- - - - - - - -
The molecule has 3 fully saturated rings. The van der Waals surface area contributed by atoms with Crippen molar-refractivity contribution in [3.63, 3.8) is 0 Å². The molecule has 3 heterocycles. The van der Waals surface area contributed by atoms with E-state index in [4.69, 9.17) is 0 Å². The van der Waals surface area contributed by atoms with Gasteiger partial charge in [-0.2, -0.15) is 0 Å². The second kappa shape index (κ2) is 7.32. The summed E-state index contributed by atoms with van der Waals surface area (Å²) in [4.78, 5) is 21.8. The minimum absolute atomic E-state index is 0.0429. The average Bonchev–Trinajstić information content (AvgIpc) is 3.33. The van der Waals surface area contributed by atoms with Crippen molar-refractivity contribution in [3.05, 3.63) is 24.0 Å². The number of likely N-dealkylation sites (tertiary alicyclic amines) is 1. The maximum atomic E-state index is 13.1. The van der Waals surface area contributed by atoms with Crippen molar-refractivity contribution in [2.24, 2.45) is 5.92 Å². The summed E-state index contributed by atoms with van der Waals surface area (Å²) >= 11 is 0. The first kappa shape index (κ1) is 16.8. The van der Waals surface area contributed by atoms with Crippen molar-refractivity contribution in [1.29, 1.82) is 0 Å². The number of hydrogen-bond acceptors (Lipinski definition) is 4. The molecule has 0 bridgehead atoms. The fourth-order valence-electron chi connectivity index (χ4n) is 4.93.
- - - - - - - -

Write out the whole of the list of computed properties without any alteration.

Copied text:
The molecule has 3 fully saturated rings. The van der Waals surface area contributed by atoms with Crippen molar-refractivity contribution in [3.63, 3.8) is 0 Å². The molecule has 3 heterocycles. The van der Waals surface area contributed by atoms with E-state index in [4.69, 9.17) is 0 Å². The van der Waals surface area contributed by atoms with Gasteiger partial charge in [-0.2, -0.15) is 0 Å². The second kappa shape index (κ2) is 7.32. The summed E-state index contributed by atoms with van der Waals surface area (Å²) in [4.78, 5) is 21.8. The minimum absolute atomic E-state index is 0.0429. The average Bonchev–Trinajstić information content (AvgIpc) is 3.33. The van der Waals surface area contributed by atoms with Crippen molar-refractivity contribution in [3.05, 3.63) is 24.0 Å². The number of likely N-dealkylation sites (tertiary alicyclic amines) is 1. The maximum atomic E-state index is 13.1. The van der Waals surface area contributed by atoms with Crippen molar-refractivity contribution in [2.24, 2.45) is 5.92 Å². The summed E-state index contributed by atoms with van der Waals surface area (Å²) >= 11 is 0. The first kappa shape index (κ1) is 16.8. The van der Waals surface area contributed by atoms with Crippen molar-refractivity contribution in [1.29, 1.82) is 0 Å². The number of hydrogen-bond acceptors (Lipinski definition) is 4. The molecule has 0 bridgehead atoms. The fourth-order valence-electron chi connectivity index (χ4n) is 4.93.